As many of you know, I lost my mom last year. It still doesn’t make sense for me to write that. How do you lose the person who gave you life? How is she here one day, and gone the next? How do you find your footing when you wake up reeling every single day?
And here comes Mother’s Day. A day when we honor our moms for all they’ve done. And everywhere you turn, you’re inundated with Mother’s Day ads, tributes, sales, and deals. In recent years, I wondered about my friends who had lost their moms, whether long ago or recently. Were they OK watching everyone else talk about what they were going to be doing with their moms, or what they were buying their moms, or all the wonderful things their moms had done for them? Was it rubbing it in their face that I could still do all that with my mom? I had no way of knowing unless I asked. But I didn’t ask. I just felt pangs of guilt, hoping I wasn’t making it worse for them.
And now, I’m in their shoes. And the answer would be, it’s complicated. Yes, I feel a pang of envy. Yes, it hurts that my mom is not here, and no matter how much I cry out for her, she will no longer answer.
But on the other hand, I am happy for those who can still feel their mother’s embrace. Who can still confide their fears to her. Who still have the time to right any wrongs, apologize for any hurts, smooth over the bumps. Because the love of a mother is so primal and unconditional, there is nothing else like it in our lives. And we all deserve to know that love for as long as we possibly can. I do recognize that there are cases where the transgression is so egregious, and the breach is so devastating, that reconciliation isn’t possible. But in many other cases, the hurts and perceived transgressions aren’t worth the loss of a relationship.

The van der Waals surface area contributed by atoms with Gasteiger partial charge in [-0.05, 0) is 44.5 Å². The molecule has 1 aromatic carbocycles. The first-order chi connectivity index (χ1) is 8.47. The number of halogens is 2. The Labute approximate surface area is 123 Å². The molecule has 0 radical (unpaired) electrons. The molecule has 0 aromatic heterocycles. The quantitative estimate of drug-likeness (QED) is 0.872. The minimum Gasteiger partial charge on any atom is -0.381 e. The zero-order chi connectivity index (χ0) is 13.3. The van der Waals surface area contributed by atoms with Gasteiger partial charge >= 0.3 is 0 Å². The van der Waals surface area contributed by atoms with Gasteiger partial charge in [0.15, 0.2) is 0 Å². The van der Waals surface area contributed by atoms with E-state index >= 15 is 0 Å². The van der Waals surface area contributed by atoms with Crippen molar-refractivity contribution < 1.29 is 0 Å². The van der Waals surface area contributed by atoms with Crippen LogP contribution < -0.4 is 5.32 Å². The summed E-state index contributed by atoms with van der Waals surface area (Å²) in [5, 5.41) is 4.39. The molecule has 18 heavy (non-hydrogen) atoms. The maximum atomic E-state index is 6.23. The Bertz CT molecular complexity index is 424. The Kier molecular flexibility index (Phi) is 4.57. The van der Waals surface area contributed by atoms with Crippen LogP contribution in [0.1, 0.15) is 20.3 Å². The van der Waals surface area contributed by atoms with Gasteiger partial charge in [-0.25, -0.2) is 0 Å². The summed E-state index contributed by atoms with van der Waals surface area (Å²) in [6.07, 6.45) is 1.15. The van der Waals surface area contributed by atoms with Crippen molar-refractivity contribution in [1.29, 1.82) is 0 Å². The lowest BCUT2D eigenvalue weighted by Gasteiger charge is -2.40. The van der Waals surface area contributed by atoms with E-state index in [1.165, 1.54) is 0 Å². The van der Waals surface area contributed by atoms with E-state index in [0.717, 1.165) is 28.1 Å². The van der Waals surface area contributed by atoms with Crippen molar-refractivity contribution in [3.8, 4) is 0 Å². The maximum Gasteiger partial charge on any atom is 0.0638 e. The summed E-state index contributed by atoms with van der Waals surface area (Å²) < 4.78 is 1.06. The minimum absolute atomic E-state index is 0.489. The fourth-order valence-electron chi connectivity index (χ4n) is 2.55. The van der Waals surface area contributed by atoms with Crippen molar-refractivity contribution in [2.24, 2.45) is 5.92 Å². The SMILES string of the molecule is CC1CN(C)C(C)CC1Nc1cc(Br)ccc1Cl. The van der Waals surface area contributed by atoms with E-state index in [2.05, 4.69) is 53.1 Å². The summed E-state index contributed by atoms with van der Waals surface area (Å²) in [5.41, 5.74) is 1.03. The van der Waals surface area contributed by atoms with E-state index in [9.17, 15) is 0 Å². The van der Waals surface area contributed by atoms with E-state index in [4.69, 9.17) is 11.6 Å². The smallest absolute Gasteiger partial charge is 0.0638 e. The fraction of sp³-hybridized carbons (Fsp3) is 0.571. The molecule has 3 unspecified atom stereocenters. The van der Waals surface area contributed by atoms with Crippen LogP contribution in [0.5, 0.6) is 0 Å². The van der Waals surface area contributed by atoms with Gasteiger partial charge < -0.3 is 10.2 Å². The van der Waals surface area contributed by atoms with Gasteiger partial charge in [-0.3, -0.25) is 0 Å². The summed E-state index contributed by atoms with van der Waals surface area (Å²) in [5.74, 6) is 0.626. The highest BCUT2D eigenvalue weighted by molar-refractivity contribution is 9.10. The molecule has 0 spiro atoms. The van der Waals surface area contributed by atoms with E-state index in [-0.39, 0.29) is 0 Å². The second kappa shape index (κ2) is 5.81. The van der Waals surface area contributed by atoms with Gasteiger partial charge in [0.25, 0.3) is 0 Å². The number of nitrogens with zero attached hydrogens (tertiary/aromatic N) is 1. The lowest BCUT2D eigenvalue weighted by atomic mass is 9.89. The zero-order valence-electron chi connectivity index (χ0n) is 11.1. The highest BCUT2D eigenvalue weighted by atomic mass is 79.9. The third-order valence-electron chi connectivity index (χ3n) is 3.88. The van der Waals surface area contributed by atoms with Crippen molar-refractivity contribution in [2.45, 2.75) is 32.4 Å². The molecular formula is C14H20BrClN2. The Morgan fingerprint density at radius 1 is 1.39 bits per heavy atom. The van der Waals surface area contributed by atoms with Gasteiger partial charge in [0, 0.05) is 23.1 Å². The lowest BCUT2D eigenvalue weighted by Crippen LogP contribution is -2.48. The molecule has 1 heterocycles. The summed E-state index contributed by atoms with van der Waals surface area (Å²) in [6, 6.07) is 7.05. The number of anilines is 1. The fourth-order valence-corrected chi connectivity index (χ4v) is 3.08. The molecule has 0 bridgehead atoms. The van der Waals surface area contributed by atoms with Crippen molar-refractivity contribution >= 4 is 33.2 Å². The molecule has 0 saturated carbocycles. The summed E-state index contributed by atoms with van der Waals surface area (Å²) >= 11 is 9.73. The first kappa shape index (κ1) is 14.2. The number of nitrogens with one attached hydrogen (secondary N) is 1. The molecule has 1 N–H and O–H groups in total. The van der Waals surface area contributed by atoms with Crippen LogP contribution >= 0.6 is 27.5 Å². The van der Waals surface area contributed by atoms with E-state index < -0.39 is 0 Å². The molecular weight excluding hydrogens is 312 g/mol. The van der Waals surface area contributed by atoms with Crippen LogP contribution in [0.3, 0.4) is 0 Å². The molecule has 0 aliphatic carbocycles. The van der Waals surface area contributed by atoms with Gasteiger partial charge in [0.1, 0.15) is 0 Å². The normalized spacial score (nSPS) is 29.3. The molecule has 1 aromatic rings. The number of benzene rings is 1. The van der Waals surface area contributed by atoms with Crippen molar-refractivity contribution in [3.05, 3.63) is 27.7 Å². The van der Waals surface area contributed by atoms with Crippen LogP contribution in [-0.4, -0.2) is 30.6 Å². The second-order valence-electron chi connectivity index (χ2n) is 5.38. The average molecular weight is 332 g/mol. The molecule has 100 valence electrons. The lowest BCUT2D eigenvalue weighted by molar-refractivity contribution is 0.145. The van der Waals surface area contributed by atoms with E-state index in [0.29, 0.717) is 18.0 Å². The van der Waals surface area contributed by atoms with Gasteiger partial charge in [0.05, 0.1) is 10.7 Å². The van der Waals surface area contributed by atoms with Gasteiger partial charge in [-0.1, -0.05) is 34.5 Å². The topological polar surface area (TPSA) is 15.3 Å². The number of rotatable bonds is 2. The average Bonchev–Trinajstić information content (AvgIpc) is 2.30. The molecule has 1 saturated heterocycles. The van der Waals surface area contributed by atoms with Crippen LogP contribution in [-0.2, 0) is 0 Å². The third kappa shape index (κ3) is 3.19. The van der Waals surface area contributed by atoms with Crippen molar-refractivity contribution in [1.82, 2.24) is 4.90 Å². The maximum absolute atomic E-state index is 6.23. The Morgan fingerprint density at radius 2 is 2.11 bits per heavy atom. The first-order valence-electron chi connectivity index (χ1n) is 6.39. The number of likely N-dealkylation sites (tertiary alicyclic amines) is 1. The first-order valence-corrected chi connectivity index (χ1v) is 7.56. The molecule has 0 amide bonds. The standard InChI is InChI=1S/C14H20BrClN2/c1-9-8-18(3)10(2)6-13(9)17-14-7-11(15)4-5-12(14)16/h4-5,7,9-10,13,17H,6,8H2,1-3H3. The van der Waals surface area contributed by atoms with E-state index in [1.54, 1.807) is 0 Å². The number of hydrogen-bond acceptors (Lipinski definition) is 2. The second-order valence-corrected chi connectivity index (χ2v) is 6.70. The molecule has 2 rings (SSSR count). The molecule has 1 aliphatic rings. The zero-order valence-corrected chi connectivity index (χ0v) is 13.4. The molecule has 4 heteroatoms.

I want people who still have their moms to realize that life can change on a dime, and while we all think there is always still time, that’s an illusion. And a delusion. As the saying goes, no one is promised tomorrow. You can still change the course of your relationship when your mom is still alive. You can forgive many things, or you can ask forgiveness as well. Because once your mom is gone, so are your chances of making things right.
There is no perfect person and there is no perfect relationship. But when you let go of expectations of perfection, you can forge a new, more adult relationship. I know I did with my mom. And with her absence from my life, I’ve realized that so much of what I’ve done for most of my life has been with the hopes of sharing that experience with her in some way, making her proud, getting her approval. Any successes I’ve had since her passing have been kind of hollow. Because the first thing I want to do is call her on the phone, or send her a copy of something I’ve had published. Her smile and praise meant the world to me. And until I lost her, I had no idea that it was all centered around her.
If you do have your mom alive on this Earth, and you have any kind of decent relationship with her, let her know how much she means to you. You might not ever get that chance again.
But if you, too, are still finding yourself off-balance by her loss, look for something that would make her smile. Or make her proud. Or that keeps her alive for you. Because although she might be gone, the greatest tribute to your mom is the love that will always be in your heart.
Copyright Nancy Machlis Rechtman, all rights reserved